Titration Microcalorimetry

Michael L. Doyle1

1 SmithKline Beecham Pharmaceuticals, King of Prussia
Publication Name:  Current Protocols in Protein Science
Unit Number:  Unit 20.4
DOI:  10.1002/0471140864.ps2004s18
Online Posting Date:  May, 2001
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Abstract

Isothermal titration calorimetry (ITC) is perhaps the most rigorous commercially available method for characterizing protein‐ligand interactions. In this method, interactions are detected by the intrinsic heat (binding enthalpy) change of the reaction. The technique is applicable to native, unmodified proteins in solution. This is important for proteins that lose or change their functional behavior when chemically modified or attached to a surface. ITC is also useful for evaluating qualitative questions such whether a proposed binding interaction occurs at all, or for quantitatively measuring the concentration of functionally active protein. Finally, if executed with proper control experiments, ITC can be a rich source of thermodynamic information about the molecular binding mechanism.

     
 
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Table of Contents

  • Strategic Planning
  • Basic Protocol 1: Determining a Molar Ratio, Observed Affinity (Kdobs), and Observed Binding Enthalpy Change (ΔHobs) by ITC
  • Basic Protocol 2: Determining Biochemical Binding Thermodynamics: ΔG°′, ΔH°′ and ΔCp°′ by ITC
  • Support Protocol 1: Measurement of Thermal Stability
  • Support Protocol 2: Determination of Protein Assembly States
  • Commentary
  • Figures
  • Tables
     
 
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Materials

Basic Protocol 1: Determining a Molar Ratio, Observed Affinity (Kdobs), and Observed Binding Enthalpy Change (ΔHobs) by ITC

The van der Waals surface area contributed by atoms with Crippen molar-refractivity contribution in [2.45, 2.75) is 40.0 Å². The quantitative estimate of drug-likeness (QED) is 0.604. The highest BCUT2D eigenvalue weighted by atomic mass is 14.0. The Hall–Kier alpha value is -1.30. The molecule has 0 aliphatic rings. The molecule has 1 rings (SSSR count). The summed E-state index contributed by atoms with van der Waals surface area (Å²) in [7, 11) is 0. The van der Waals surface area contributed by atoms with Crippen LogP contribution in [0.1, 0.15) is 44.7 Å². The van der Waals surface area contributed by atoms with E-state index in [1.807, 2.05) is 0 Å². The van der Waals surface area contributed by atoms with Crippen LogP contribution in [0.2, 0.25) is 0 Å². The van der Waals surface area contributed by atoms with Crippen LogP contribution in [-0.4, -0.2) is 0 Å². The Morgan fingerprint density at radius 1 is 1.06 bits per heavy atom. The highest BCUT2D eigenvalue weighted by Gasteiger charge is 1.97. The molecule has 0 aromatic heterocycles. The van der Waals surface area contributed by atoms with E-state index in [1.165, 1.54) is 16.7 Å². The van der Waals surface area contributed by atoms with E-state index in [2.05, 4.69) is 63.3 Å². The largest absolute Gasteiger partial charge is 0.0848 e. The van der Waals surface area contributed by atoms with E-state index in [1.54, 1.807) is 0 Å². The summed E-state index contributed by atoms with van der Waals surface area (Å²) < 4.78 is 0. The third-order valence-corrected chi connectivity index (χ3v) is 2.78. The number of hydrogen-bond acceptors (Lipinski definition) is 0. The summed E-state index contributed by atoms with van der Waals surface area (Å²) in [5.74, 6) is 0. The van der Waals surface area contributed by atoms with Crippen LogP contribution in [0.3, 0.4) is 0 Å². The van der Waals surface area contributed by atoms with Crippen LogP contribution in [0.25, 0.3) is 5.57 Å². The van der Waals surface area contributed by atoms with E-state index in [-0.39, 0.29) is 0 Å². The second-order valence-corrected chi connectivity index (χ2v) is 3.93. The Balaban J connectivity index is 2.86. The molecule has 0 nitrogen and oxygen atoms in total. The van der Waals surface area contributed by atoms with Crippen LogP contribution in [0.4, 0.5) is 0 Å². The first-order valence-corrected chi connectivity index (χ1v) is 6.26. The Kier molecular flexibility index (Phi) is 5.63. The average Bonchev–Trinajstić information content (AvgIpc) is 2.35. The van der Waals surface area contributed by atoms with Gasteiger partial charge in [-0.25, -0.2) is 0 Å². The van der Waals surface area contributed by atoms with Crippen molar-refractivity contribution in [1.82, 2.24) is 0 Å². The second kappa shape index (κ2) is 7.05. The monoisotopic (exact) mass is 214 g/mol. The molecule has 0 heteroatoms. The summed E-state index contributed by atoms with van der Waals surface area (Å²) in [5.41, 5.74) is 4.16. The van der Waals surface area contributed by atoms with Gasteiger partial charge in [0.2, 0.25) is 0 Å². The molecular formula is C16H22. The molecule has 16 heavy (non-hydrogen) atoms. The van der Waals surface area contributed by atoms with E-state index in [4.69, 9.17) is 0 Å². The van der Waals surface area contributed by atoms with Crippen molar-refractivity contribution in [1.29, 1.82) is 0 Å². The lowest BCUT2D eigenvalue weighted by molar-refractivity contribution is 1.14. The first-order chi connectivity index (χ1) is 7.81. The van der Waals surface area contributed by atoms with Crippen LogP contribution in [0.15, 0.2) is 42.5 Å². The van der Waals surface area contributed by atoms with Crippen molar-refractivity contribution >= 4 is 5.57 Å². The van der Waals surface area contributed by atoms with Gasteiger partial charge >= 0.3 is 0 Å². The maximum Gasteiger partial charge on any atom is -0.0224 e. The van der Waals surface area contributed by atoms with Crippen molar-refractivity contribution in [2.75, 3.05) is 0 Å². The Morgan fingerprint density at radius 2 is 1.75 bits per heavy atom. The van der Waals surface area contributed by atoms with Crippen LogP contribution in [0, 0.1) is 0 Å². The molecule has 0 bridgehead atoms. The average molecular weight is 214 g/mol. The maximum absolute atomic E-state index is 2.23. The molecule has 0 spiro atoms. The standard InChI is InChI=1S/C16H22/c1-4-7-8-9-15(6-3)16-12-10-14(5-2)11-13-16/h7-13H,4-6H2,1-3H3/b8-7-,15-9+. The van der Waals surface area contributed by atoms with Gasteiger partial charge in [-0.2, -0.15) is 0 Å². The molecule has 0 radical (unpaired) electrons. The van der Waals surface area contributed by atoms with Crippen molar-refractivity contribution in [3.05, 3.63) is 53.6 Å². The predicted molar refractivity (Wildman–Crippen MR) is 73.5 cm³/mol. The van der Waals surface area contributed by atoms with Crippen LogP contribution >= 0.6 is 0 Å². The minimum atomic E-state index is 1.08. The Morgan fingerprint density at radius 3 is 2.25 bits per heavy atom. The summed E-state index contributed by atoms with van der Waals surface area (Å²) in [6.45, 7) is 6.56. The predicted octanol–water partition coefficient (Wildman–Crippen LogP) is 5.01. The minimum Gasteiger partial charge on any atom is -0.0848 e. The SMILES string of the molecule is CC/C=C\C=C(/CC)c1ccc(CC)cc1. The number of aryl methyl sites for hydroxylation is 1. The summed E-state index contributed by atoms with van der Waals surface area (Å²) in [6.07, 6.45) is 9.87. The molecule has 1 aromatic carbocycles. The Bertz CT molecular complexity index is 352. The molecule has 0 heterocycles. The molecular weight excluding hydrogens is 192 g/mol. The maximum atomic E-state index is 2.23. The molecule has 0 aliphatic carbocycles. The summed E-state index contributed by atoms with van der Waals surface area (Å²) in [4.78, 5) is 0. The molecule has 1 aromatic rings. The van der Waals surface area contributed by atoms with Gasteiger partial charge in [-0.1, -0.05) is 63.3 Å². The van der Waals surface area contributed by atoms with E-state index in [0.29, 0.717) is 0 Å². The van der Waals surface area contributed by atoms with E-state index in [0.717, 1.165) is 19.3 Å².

Materials
  • Proteins and ligands of interest
  • Appropriate pH buffer
  • Isothermal titration calorimeter (MicroCal, Calorimetry Sciences, Thermometric AB)
  • 2.5‐ml Hamilton gas‐tight syringe with blunt‐end needle long enough to reach volume of sample cell
  • UV‐visible spectrophotometer
  • Micro combination pH electrode
  • Degassing apparatus
  • Nonlinear least‐squares regression software (generally provided by the instrument manufacturer)
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Figures

Videos

Literature Cited

Literature Cited
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   Wiseman, T., Williston, S., Brandts, J.F., and Lin, L‐N. 1989. Rapid measurement of binding constants and heats of binding using a new titration calorimeter. Anal. Biochem. 179:131‐137.
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Key References
   Baker and Murphy, 1996. See above.
  A comprehensive treatise on the use of ITC to characterize protonation reactions that are coupled to ligand binding.
   Bhatnagar, R.S. and Gordon, J.I. 1995. Thermodynamic studies of myristoyl‐CoA‐protein n‐myristoyltransferase using isothermal titration calorimetry. Methods Enzymol. 250:467‐486.
  Reviews practical aspects of ITC, including experimental design for tight/weak binding interactions.
   Bundle, D.R. and Sigurskjold, B.W. 1994. Determination of accurate thermodynamics of binding by titration microcalorimetry. Methods Enzymol. 247:288‐304.